A Musical Inquiry into Existence, Creativity and Bachelard’s Time

What is music to our eyes? It is not the metaphorical use of the word for a visual aesthetic substance but an inquiry to understand the coordinated relationship between the two.

It is when the words drenched in rhythm are let loose on one’s senses that one realises the transcending nature of oneself. It is hardly conflicted that music holds potential to transcend our conscience of its physicality. So, how is it that we often find ourselves in a redundancy of materialism where the context of our physical presence does not resonate with our mental understanding of our own existence? Well, that is the extension that I’m seeking to establish here.

Gaston Bachelard, a celebrated French philosopher, talks about paradoxical nature of time. In his seminal work Intuition of the Instant he quite scientifically establishes the paradox of time in which time’s essence lies in duration, but creativity, in everything that breaks free from it. Duration and Time then come across as antithetical to each other. Duration, to Bachelard, is something that is continuous and creates an artificial distinction between present and future. To the contrary, time is something that is ‘instant’ or ‘in the moment’. Therefore, time is a severing away from the linearity of duration (something that he calls mutation) and can only be creative in the present.

Image result for Modern Art on Time
Salvador Dali

 

It is Bachelard’s fascination with originality and uniqueness that makes him the centre of inquiry in this essay. To him, originality or creativity cannot be understood through Duration because in the realm of Duration, every moment has to have a connection with something in the past. Therefore, he argues that creativity can only happen when action (time) breaks away (sudden mutation) from the historicity of duration. So, the ‘time’ that exists at that moment of sudden mutation is the only action worth understanding and hence is natural. The other distinction of past and future is a mere artificial construction.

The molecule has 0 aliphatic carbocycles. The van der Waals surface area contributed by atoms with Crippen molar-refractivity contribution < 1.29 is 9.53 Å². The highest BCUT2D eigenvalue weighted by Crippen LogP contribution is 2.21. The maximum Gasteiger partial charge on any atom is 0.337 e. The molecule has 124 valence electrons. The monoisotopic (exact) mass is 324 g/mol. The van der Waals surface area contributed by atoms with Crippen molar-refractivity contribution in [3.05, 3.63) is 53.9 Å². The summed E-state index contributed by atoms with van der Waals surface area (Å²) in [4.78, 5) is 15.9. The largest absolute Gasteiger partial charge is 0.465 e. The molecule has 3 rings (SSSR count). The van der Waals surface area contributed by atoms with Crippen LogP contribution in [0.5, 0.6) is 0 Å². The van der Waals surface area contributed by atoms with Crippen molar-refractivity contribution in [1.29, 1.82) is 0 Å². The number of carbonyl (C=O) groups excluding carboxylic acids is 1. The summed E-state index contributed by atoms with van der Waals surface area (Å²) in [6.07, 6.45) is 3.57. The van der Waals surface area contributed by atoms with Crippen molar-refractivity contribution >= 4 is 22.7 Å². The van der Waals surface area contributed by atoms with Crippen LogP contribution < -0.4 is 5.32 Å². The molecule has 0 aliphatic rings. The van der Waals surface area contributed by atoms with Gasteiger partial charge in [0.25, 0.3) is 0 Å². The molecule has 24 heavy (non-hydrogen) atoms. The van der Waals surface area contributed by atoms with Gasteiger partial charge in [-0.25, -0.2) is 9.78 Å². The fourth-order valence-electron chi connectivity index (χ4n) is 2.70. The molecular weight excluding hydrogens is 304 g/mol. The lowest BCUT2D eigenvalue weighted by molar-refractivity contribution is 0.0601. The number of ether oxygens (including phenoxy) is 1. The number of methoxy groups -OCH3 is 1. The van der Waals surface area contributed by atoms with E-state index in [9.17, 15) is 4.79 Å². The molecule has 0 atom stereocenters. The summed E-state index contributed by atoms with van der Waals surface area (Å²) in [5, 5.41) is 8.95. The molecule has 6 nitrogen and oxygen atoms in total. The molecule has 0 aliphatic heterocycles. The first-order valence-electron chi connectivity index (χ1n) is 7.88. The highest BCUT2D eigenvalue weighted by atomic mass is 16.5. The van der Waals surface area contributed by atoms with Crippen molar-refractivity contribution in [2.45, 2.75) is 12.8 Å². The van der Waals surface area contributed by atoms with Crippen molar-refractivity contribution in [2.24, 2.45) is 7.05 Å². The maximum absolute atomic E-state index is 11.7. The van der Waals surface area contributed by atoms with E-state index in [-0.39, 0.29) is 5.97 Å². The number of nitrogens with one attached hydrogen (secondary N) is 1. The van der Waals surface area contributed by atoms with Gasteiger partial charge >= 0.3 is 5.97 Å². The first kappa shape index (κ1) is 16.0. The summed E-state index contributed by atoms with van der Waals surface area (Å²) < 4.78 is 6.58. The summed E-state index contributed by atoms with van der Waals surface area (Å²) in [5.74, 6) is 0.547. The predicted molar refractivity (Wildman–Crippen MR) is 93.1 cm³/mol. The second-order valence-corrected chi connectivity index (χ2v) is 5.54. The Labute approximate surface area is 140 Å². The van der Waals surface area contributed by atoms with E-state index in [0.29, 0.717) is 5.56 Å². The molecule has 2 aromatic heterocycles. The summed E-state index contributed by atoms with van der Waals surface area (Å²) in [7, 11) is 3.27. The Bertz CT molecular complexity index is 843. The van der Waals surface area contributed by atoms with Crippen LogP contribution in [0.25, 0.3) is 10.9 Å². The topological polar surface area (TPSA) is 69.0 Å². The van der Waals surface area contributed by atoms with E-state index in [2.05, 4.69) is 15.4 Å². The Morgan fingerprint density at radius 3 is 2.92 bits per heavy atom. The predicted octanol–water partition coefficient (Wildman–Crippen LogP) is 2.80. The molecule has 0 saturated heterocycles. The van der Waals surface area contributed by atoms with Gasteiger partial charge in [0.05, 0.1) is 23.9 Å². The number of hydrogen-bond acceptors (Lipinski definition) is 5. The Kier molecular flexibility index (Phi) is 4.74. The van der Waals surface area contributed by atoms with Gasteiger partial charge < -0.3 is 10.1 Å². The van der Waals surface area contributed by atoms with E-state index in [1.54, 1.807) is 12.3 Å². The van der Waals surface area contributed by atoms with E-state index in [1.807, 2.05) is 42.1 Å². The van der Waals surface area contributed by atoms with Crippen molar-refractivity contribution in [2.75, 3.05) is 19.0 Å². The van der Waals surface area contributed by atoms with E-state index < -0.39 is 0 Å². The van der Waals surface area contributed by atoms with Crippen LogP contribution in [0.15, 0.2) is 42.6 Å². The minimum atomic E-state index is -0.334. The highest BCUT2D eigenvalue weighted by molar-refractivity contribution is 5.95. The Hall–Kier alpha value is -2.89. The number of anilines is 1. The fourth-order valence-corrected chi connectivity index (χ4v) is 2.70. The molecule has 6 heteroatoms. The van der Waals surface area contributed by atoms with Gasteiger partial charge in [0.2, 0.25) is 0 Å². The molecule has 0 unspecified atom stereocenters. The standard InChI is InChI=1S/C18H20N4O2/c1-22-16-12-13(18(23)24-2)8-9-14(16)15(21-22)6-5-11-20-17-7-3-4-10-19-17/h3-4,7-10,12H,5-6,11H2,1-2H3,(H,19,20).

We can see the parallel of the same principle in Bachelard’s explanation of science. To him, science rests on an Epistemological Break which says that true creativity in the history of science is possible only when the history is discontinued and the past theory is negated at a particular time.

In the theory of Roupnel, something that Bachelard responded to in his work, art occupies a significant position. According to Roupnel, constant innovation (renewing mutation) is important for evolution and since art is created through original sensations, it becomes an ‘instant’ and hence occupies a key place in this process. In both of these explanations we see a great emphasis being put on the instantaneous nature of creativity, something which I would like to extend to the notion of existence within time.

Image result for epistemological break
Max Planck 

 

Coming back to my hypothesis, I’m here to question what is the relationship of music with our eyes. Is it a mere artistic involvement or is it a higher process of transcendence that outs the very idea of existence and time into question?

When we listen to music, we make a choice. The choice, either consciously or subconsciously involves a selection, a song or a beat, that carries a meaning in itself. As a walker, I often listen to music when I’m travelling or walking from work to home or vice versa. So I can say that music is involved in my life when I already exist in a specific spacio-temporal milieu in time which is relative to my surroundings and is universal for each person around me. So it is also safe to say that the involvement of music in my life (for instance while walking from work to home) is a Duration (In Bachelard’s sense). “I listened to 5 songs while walking from work to home”, justifies the same. This principle might please Bergson but I say that it holds only to a voyeur.

The very idea that we choose a particular song at a particular moment speaks a lot about our cognition of letting an external output coordinate with an internal motivation of brain (neurophysiology argument). The decision making process of the brain, an emotional structure that involves hypothalamus and cerebral cortex, evidences that our music selection is a choice that involves a goal orientation approach. We choose a song which our limbic system and reticular formation tells us to be of a good yield in the past.